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I have a Java thread that I start so it keeps listening to a socket (considering the a socket read is blocking a thread is needed).

After the Thread receives the data from the socket it needs to call a method from a class.

Now I have two options to do this:

Declare an interface that is passed to the Thread and implemented in a class. When the thread calls the interface method the implementing classes will run it.

Or I can pass the class instance to the Thread as a parameter and then call the class method.

But I wanted to know if the thread blocks while the method is running.

I suppose so but I'm not sure.

I wanted the thread to have a Socket event behavior. What I mean is to only be responsible for reading the data from the socket and fire functions in the main Class, the one that called the Thread.

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3 Answers 3

up vote 2 down vote accepted

Yes, the thread will block while executing the method, so it can not read from the socket at the same time. No information will be lost, the transfer only takes longer and you can get a socket timeout if the computation takes too long.

If your method takes much time to run, you should execute it in another worker thread. I recommend to use an Executor for that.

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You have various options :

  • Make your class a child class of Thread (easier code but you'll merge functionnal part - your main code - with a technical aspect (extending the Thread))
  • Make your class implements the Runnable interface and start a new thread with that Runnable (i often do like that). So your main code still remains in a overriden run method, but the inheritance tree is up to you (your main class can extend one of your other class)
  • Keep separated your main code / the thread with two classes (one for your main code, one for the thread), linking the two at your will (remember that if you make an inner thread inside another class, the inner thread can use any final properties, for example).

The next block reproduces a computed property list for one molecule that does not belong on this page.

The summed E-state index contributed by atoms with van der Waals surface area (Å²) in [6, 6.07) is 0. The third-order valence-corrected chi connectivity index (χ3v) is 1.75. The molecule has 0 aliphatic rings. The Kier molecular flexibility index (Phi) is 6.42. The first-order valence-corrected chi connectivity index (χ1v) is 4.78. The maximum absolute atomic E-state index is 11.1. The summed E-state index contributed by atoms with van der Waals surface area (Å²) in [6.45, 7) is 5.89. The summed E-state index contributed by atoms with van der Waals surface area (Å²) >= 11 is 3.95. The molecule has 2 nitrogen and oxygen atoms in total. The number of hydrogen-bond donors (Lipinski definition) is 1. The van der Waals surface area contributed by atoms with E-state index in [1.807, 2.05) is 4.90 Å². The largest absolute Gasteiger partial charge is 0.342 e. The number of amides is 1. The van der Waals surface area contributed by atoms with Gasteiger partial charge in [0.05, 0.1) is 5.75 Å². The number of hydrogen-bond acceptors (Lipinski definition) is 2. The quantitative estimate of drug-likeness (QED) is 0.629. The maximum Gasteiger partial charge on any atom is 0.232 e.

As stated in other answers, anything happening in your run() method is of course blocking the execution.

As a sidenote, if you're going to deal with threads and sockets, i strongly suggest you to have a look at NIO frameworks like Netty that are just there for this kind of behavior : event driven client/server application through NewIO sockets.

As another sidenote, i often use this pattern :

  • start an acquisition thread that will catch the event ;
  • push them in a linkedblockingqueue (queue.offer()) ;
  • have another thread that shares the same linkedblockingqueue (with queue.take()) : this operation is blocking, the threads will be blocked as long as the queue is empty ;

This is a very simple way to have one thread as "producer", and one thread as "consumer". You can even have various consumers awaiting on the same queue.

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+1 for referencing NIO –  Angelo Neuschitzer Mar 10 '12 at 16:02

But I wanted to know if the thread blocks while the method is running

Yes it does block.
If inside run you call a method to process something it doesn't matter if that is an interface etc as you ask it only matters what does the method actually do

In your case you have only 1 option.
Make sure that you return the control back to your socket listening thread asap.
This can happen by designing/mandating the processing class to handle the processing in a different thread.
Actually your problem is not something new. In event based designs there is the requirement to process the event as fast as possible so as to not block the event queue based flow.
And this is how I would recommend you to design arround. Not use any interface to interact with the listening thread but register an event listener(s).

When an event occurs i.e. your listening thread reads data, it will pass the data as event to your listener(s) at which point of course it will block.
Then you should start a new thread to do the processing and the listening thread can continue with its work

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